By Patrick J. Kennedy, Providence Journal
Thursday, 14 January 2016
Countless instances since the 2013 election of Iranian President Hassan Rouhani — including most recently the state-sanctioned torching of the Saudi embassy in Tehran — should have dispelled the notion that we are dealing with a moderate reformist at the helm of the Islamic Republic. Sectarian conflict is on the rise with Iran backing Syria’s Assad, Hezbollah, an anti-American insurgency in Yemen and radical Shia factions in Iraq.
Rouhani has gradually lost most of his reformist supporters in Iran, who have suffered increasing repression and worsening economic conditions during his tenure. These developments have proven the accuracy of analyses from sources like the National Council of Resistance of Iran (NCRI), which insisted from the start that moderation was not a realistic prospect under the existing theocratic regime.
Indeed, the illusion of a “moderate” Iranian president has persisted for more than three decades, despite its nonexistence in reality. Rouhani is only the latest to artfully exploit this fantasy and play into a naïve, aspirational worldview among many in the West about Tehran's behavior and intentions. Rouhani counts on his audience ignoring the fact that Islamic extremism is at the heart of Tehran’s theocracy.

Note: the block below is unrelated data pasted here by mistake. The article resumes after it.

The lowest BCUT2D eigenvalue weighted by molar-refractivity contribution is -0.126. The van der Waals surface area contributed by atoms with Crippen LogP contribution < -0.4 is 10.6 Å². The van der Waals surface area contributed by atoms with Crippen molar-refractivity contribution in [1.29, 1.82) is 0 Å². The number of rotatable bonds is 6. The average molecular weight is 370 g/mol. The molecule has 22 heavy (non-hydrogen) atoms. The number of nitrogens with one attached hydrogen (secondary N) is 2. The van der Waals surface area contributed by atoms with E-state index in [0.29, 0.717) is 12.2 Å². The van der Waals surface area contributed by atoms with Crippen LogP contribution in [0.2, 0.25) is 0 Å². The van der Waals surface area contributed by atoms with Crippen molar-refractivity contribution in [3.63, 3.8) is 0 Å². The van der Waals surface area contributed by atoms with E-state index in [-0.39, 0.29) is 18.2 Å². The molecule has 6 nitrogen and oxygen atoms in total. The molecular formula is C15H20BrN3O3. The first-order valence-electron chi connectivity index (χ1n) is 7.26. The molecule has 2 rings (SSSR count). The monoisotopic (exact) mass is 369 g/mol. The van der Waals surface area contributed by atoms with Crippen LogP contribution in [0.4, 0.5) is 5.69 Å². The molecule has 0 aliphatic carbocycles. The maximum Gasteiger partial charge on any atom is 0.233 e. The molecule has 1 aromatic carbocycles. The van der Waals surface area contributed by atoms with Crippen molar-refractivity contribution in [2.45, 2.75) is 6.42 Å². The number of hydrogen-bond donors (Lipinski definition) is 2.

The country’s clerical leadership has devoted much of its power and authority to establishing itself as the leading voice for radical Islam. It has done this by supporting terrorist groups such as Hezbollah and their attacks on Middle Eastern and Western targets, as well as by spreading anti-Western and anti-Semitic vitriol through extensive propaganda networks. In fact, the regime's constitution declares that it is the duty of its leadership to export the extremist “revolution” and encourage the spread of strict sharia law beyond Iran’s borders.
These facts make it easy to see why groups like the NCRI doubt that progressive change could come from within a state in which extremism is woven into its DNA. Were only America and its allies so sober.
The European Union has continued to pursue rapprochement and expanded trade with Iran despite signs that the Islamic Republic is not cooperating with last year's July 14 nuclear agreement. This is even more troubling when we look at Iran’s domestic and regional policies during the same period.
While Tehran delayed its implementation of the nuclear deal, it defied the Western intentions behind the agreement by showing off its hidden ballistic missile supplies and declaring that the military would continue working toward nuclear-capable weapons. Two such weapons were tested in October and November in clear violation of U.N. Security Council resolutions.
The Iranian government has been unapologetic in its rejection of the principles of civilized society. In October, the Iranian judiciary executed at least two people who had been minors at the time of their alleged offenses. This prompted renewed criticism from Amnesty International and other human rights defenders. In response, Iran reviewed the cases of two other juvenile offenders, only to uphold their death penalties.